This uncertainty is why taking precautions and understanding acupuncture’s risks and side effects are essential.

You may experience soreness, bruising, or minor bleeding in areas where the acupuncturist inserts the needles. But you can lower your exposure to acupuncture-related risks if a competent, certified practitioner uses sterile needles.

Standard acupuncture also requires practitioners to use single-use, disposable needles, so you have a minimal infection risk.

Despite its purported benefits, acupuncture may not be suitable for everyone. Consult your doctor about this procedure first, and discuss the treatments and medicines you are taking. Also, tell your doctor if you:

  • Are pregnant
  • Have chronic skin problems
  • Are at risk for infection
  • Have a pacemaker or other devices
  • Have breast implants

Acupuncture can become a health risk if you don’t tell your doctor these things. So ensure to provide this information to your physician so that they can determine whether you should try safer alternatives instead.

Don’t just rely on an acupuncture practitioner’s recommendation. If you receive a diagnosis from your doctor, ask them whether this procedure may help manage your condition.

Finally, when your doctor recommends acupuncture, choose a licensed practitioner to perform the procedure on you.

Your healthcare provider can refer you to a certified acupuncture practitioner. Most states require nonphysician acupuncturists to pass an exam administered by the National Certification Commission for Acupuncture and Oriental Medicine.

How Acupuncture Works

Acupuncture is part of traditional Chinese medicine used to help relieve health conditions and symptoms like pain. Practitioners perform this procedure by inserting thin steel needles into specific points in your skin.

Acupuncturists believe this technique may help your body balance its energy, called chi or qi, and boost your body’s natural painkillers.

If you plan to undergo acupuncture, you must know that some of its forms aim to rebalance qi by inserting needles into acupoints (acupuncture points) throughout your body. Hundreds of acupoints allegedly exist in your body along 14 major meridians that practitioners call energy-carrying channels.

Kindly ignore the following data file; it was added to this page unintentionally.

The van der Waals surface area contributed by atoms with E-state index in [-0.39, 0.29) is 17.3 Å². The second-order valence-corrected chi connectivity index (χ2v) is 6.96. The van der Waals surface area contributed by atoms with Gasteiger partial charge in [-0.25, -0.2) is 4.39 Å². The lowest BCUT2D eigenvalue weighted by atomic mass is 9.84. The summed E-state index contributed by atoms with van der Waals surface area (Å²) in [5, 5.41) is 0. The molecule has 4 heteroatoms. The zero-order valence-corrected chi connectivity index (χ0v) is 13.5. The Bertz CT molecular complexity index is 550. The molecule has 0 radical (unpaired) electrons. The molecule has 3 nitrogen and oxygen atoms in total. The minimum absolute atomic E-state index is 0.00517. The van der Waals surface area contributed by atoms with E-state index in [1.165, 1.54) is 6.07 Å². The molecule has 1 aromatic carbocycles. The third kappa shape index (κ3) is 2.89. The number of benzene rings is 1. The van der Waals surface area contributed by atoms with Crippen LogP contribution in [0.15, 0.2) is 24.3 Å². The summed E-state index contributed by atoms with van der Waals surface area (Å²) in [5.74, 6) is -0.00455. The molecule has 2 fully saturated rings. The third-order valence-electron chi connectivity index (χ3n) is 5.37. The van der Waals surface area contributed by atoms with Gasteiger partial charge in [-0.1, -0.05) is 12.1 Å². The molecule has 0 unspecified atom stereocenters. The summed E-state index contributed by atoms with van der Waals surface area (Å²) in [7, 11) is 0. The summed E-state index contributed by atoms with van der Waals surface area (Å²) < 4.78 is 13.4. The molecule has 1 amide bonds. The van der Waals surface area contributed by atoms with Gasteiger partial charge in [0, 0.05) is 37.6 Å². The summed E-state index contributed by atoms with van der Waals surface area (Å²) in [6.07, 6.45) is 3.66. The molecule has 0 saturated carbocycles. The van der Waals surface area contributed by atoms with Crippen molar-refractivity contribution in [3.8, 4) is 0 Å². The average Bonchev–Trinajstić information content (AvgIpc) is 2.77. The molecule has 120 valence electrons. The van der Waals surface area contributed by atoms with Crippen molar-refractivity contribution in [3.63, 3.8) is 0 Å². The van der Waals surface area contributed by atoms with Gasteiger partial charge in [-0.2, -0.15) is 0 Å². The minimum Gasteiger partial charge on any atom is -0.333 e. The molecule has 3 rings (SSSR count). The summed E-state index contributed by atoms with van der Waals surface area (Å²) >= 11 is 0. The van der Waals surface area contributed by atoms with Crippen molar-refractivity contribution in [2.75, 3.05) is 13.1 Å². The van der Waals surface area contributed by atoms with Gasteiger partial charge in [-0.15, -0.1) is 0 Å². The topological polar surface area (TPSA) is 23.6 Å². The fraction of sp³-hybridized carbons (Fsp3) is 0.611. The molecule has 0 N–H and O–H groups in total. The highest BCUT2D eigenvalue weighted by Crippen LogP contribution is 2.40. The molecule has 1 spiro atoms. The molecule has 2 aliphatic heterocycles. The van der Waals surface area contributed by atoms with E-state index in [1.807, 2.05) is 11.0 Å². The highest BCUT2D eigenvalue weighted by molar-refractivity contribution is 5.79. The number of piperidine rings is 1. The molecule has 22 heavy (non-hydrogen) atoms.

Others use acupuncture needles with Western medicine for stimulating the body’s systems.

If you undergo acupuncture for the first time, the acupuncturist will ask about your condition to get an idea of what procedure to perform.

The acupuncturist will examine your body for areas that may react to acupuncture. Afterward, they will gently tap the needles into your skin throughout the body.

The needles used on you are sterile and as thin as human hair. The acupuncturist can insert the needles at various depths, from less than an inch to a couple of inches. The needles remain in your skin from a few minutes to about 20 minutes.

You may feel minimal pain as the acupuncturist inserts the needle to the point that produces pressure or ache. The practitioner can heat the needles or apply mild electric current during treatment. While some people claim the procedure makes them feel relaxed, others may say they feel energized.


  1. Peripheral Neuropathy

  1. Peripheral Neuropathy: Symptoms & Causes

  1. Acupuncture for the Treatment of Peripheral Neuropathy: A Systematic Review and Meta-Analysis

  1. Acupuncture

  1. Diabetic Neuropathy

  1. Effect of Acupuncture on Diabetic Neuropathy: A Narrative Review

  1. Bell’s Palsy

  1. Efficacy of Acupuncture for Bell’s Palsy: A Systematic Review and Meta-Analysis of Randomized Controlled Trials

  1. Carpal Tunnel Syndrome–conditions/carpal-tunnel-syndrome/

  1. Acupuncture for metabolic syndrome: systematic review and meta-analysis

  1. Acupuncture

  1. Acupuncture


Author’s Bio: Stanley Clark

Stanley Clark is a community development volunteer and writer. He had worked on several commercials, events, and campaigns before writing full-time in the area of natural health and wellness. He has a particular interest in reviewing CBD brands for their safety and legitimacy. Interested in breaking the taboo about cannabis, Stanley believes in CBD’s potential for helping people and communities with their health and wellness concerns.